A slight digression: I hesitate to use the term "Servant Leadership", as in my experience, those proclaiming to be a "servant leaders" behave more like a Drive-By Manager. They think "servitude" means sitting in meetings planning everything out (you know, so the employees can focus on working). They never realize that employees are the best ones to make the plans, because they're the ones doing the work.

The idea of a servant leader is a good one though. Someone whose job is to do what's best for the team; by proactively digging in to the culture and doing the messy behind-the-scenes clean up. Their job isn't to point the way, but to find which way the team wants to point.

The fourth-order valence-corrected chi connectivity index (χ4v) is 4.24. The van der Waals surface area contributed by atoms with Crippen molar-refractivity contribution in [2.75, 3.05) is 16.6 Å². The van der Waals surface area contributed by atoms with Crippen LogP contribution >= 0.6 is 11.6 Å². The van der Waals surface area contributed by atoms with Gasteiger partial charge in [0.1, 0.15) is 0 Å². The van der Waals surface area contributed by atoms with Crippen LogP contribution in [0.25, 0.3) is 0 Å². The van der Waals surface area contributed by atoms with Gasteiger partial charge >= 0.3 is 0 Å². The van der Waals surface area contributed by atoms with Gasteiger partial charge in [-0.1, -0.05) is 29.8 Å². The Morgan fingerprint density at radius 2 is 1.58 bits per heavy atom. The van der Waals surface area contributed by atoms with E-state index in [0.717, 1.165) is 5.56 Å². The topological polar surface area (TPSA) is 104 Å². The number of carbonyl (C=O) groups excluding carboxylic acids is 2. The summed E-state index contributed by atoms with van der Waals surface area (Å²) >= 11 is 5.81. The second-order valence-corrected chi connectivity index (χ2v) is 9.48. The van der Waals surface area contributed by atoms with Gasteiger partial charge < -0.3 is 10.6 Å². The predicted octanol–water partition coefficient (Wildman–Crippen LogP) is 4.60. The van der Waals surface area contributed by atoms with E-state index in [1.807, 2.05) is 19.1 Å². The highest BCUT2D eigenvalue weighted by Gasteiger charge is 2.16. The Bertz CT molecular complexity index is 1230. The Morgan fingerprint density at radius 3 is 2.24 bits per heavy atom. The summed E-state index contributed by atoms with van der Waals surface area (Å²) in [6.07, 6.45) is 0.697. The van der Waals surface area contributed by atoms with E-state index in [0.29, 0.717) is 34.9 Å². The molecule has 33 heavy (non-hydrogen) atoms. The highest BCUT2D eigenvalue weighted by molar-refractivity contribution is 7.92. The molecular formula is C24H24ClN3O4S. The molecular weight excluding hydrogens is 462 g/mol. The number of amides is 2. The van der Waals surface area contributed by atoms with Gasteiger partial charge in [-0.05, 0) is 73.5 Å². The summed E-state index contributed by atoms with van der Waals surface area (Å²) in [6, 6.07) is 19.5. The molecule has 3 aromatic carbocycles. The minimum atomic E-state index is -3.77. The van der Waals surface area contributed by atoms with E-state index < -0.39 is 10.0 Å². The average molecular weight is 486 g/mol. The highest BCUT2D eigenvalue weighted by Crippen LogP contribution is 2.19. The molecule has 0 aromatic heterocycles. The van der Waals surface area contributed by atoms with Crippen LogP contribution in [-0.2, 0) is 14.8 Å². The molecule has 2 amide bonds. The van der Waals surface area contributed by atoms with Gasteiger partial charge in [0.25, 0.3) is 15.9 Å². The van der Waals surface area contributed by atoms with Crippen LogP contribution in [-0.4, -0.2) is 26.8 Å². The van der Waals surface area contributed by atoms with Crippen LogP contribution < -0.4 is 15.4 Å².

It's tricky to get to and maintain the Proactive Coach position. Sometimes being a Proactive Coach means being a Passive Coach/Controller, and sometimes it even requires being a Proactive Controller. The role varies with the employee and the situation. The Proactive Coach has to understand the need for flexibility and be experienced to know the different situations.

Finally, they must always remember that there isn't such a thing as a "perfect leader". As soon as you think you've got things figured out, circumstances change. It's only through proactively seeking feedback that leaders can avoid falling back to the previous three quadrants.


Not every manager fits into one of these four quadrants, and this is an over-simplification of the complexities of leadership. I did find it a relatable way to think about management though, and I think it's quite important to see how different management styles can impact employees.

Enjoy this content? Check out my upcoming book, The Non-Conformist Leader.